All of these police activities–overt and concealed–were clearly designed to destroy the targeted organizations. In some cities, notably Philadelphia, which experienced a virtual reign of police terror under Frank Rizzo in the late 1960s and early 1970s, the harassment blossomed into a full-scale physical attack on all dissent. Elsewhere, the use of violence was a bit more discriminating: it targeted the Black Panthers. And it was successful. Though Donner does not try to assess the extent to which this repression contributed to the decline of the radical left in the late 1960s and early 1970s, the scope of red squad activism, as well as the self-defeating paranoia that it understandably encouraged within the left, could not but have made a massive contribution to the demise of the movement.
The term Gaslighting refers to the subtle art of trying to drive your enemies crazy. It done through various subtle psychological attacks over time, that wear down the victim and destroy their perception of their environment and things around them.
It is based on a 1944 movie in which a man tries to use subtle methods to drive his wife crazy.
The term was again used to describe some tactics used by the Manson family. Sometimes when they would break into homes they would just move the furniture about and leave everything else undisturbed.
There is also a 1994 book called. Gaslighting how to drive your enemies crazy. It’s written by Victor Santoro.
In the book he gives various methods on how to drive your enemies crazy. Below are just a few of the suggestions that he makes.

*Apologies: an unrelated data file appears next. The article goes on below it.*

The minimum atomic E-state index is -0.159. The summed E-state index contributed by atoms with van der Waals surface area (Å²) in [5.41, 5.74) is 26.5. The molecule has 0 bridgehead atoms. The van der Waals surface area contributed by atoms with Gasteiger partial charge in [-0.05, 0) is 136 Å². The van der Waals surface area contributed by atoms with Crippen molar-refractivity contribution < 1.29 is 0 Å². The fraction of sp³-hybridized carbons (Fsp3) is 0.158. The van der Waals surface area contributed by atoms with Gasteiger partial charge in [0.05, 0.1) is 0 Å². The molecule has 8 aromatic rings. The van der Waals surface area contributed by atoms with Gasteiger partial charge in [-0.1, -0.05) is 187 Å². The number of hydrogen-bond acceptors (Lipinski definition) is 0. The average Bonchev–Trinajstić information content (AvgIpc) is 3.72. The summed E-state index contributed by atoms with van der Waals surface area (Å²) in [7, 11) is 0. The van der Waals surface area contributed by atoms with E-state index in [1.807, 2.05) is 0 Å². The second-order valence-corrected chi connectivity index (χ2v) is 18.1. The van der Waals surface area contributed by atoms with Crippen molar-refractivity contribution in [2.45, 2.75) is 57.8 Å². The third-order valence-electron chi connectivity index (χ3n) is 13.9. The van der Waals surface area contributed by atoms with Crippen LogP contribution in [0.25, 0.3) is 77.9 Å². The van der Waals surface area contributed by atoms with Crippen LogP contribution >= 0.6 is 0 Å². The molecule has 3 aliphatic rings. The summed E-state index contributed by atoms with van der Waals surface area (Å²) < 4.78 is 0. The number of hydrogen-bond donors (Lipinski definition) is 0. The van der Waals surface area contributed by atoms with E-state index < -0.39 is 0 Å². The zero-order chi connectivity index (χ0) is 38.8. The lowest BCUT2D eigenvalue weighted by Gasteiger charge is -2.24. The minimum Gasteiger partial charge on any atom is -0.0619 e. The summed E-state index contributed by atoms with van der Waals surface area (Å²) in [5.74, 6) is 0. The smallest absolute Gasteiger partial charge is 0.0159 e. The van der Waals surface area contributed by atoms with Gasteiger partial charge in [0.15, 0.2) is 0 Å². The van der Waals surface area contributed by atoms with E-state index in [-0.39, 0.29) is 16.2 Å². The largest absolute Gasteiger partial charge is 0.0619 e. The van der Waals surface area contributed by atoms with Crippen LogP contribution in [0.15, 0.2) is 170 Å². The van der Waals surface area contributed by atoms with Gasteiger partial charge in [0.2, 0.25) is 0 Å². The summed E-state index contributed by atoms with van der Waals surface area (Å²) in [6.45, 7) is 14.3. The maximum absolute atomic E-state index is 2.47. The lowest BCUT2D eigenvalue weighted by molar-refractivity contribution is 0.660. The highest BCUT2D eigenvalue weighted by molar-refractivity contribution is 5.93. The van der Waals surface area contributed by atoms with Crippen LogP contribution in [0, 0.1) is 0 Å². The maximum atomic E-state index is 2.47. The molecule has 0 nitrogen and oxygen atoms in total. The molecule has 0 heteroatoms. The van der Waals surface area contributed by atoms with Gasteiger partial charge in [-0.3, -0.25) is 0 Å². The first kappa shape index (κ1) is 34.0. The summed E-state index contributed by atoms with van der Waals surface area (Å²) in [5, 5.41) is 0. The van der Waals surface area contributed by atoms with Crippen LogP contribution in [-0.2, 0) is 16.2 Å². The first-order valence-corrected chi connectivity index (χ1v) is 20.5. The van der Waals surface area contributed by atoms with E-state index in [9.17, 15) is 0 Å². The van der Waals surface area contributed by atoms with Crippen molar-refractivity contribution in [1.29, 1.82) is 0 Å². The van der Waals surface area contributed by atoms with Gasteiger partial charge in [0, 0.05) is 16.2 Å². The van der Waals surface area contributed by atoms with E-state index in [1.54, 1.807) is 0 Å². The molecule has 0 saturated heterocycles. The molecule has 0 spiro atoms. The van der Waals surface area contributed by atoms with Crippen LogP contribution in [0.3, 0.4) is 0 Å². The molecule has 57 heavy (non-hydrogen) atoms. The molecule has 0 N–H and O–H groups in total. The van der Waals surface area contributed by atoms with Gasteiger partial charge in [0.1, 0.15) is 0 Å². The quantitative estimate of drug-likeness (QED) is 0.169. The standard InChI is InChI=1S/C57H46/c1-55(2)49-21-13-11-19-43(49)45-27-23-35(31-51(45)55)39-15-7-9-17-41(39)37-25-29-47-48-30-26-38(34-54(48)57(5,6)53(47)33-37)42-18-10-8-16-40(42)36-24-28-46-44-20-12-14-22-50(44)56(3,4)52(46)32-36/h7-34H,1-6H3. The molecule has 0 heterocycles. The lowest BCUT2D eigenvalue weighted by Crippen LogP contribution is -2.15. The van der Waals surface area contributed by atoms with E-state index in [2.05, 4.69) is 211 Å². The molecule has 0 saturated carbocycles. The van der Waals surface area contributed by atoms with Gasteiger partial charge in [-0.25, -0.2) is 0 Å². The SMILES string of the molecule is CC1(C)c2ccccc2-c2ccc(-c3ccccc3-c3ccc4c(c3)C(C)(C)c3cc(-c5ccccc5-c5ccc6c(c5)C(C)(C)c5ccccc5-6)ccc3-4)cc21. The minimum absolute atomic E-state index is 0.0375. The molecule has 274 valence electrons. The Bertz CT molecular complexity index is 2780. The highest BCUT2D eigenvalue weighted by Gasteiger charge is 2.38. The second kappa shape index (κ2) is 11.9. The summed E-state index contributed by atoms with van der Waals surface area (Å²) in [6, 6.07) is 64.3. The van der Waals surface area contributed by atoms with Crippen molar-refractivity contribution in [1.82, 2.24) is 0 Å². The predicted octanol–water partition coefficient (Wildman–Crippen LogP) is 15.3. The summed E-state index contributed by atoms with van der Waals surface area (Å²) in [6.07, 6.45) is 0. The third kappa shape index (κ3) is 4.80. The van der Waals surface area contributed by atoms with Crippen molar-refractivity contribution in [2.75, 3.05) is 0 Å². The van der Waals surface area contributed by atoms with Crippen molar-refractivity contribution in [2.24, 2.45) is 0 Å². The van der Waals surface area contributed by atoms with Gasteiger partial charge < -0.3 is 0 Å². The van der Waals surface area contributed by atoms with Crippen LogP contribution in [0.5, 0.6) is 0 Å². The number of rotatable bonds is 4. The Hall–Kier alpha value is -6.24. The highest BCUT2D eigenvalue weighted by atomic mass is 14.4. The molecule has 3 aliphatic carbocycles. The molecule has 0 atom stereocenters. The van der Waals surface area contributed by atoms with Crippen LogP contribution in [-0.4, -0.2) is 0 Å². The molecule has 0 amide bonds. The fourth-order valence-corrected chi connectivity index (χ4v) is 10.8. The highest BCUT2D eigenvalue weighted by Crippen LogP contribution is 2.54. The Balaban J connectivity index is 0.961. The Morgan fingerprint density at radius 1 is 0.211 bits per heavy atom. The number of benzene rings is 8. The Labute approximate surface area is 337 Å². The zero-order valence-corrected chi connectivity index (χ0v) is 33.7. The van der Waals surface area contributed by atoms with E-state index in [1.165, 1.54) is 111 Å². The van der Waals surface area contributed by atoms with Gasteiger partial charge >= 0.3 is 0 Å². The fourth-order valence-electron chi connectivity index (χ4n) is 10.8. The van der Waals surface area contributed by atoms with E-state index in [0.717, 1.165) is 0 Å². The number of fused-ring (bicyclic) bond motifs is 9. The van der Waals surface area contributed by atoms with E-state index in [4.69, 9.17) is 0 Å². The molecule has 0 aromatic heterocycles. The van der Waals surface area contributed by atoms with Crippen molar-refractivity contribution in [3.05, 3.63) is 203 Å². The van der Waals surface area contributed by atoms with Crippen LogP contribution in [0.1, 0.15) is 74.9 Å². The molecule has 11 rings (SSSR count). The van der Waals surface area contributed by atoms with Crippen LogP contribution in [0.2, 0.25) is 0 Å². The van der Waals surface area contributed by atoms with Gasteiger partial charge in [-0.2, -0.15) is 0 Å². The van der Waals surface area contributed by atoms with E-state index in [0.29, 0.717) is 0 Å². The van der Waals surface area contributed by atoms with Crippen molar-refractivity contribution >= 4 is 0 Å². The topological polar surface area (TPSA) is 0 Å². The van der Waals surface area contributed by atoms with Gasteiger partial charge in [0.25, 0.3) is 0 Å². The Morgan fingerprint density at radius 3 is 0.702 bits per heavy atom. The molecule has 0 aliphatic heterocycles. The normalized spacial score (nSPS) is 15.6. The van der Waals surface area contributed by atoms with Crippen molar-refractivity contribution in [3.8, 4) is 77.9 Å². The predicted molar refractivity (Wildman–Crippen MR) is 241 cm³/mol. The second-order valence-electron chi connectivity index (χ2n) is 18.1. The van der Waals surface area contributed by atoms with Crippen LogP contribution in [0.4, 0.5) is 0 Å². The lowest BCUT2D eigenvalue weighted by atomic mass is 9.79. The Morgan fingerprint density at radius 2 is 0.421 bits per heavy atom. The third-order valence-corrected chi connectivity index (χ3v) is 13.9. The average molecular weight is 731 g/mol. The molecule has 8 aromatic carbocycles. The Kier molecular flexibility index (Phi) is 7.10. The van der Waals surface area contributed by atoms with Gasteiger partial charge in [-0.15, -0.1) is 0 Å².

Some of the tactics covered include:
Collecting information on your target
Preparing for a gaslighting attack
Creating tension, anxiety and sleeplessness
Messing with your target’s car, telephone and mail
Gaslighting at your target’s workplace and home
Turning neighbors and co-workers against the target
Covering your tracks
Stasi East German Police
This was an agency set up after the end of the second world war in East Germany. After WWII Germany was divided into the East and the West. The Western half being democratic and the Eastern half being a communist state. It was set up for many reasons, but the primary reason seems to have been for keeping an eye on dissidents, and citizens of the state. At it’s peek the Stasi East German secret police had 300,000 paid spies on it’s pay roll. This was about 1 for every 63 German citizens. This figure does not include occasional informants, when they are tallied into the figure the number per citizen increases significantly.
The Stasi were able to spy on a country of 16 million people by using just 300,000 spies and paid informants. The tactics the Stasi used involved.
Bugging and video taping citizens, dissidents and spies.
Following some 24/7.
Creating profiles on citizens.
They even used radio active chemicals and X-ray machines to make dissidents glow in the dark, so they could follow them better. http://www.telegraph.co.uk/news/main.jhtml?xml=/news/2001/01/04/wstas04.xml
Getting their friends, family, spouses and close acquaintances to spy on them. This included husbands on wives, mothers on sons, brothers on sisters, close friends spied and turned each other.
It created a constant environment of mistrust and anxiety, because people never knew who they could trust. They always knew that at any social gathering or event, there would be a Stasi spy.
The Stasi even spied on the future catholic pope. Years before he ever became pope. Their profiling system was so accurate they were able to predict that he would be appointed to a future position two full years before it happened.
According to the report, Ratzinger was so closely followed that the Stasi was able to predict his being named prefect of the Congregation for the Doctrine of the Faith _ the post he held before being named pope _ two years before it happened in 1981.
After the fall of the Berlin Wall the American CIA agency were able to obtain the code names of many of the Stasi spies that worked for the former East German Government and recently they appointed the former head of the Stasi Secret police Marcus Wolf to help with homeland security, and they also hired a former head of the KGB, General Yevgeni Primakov as a consultant for homeland security. The United States wanted to have 1 million spies working for them to keep an eye on their citizens.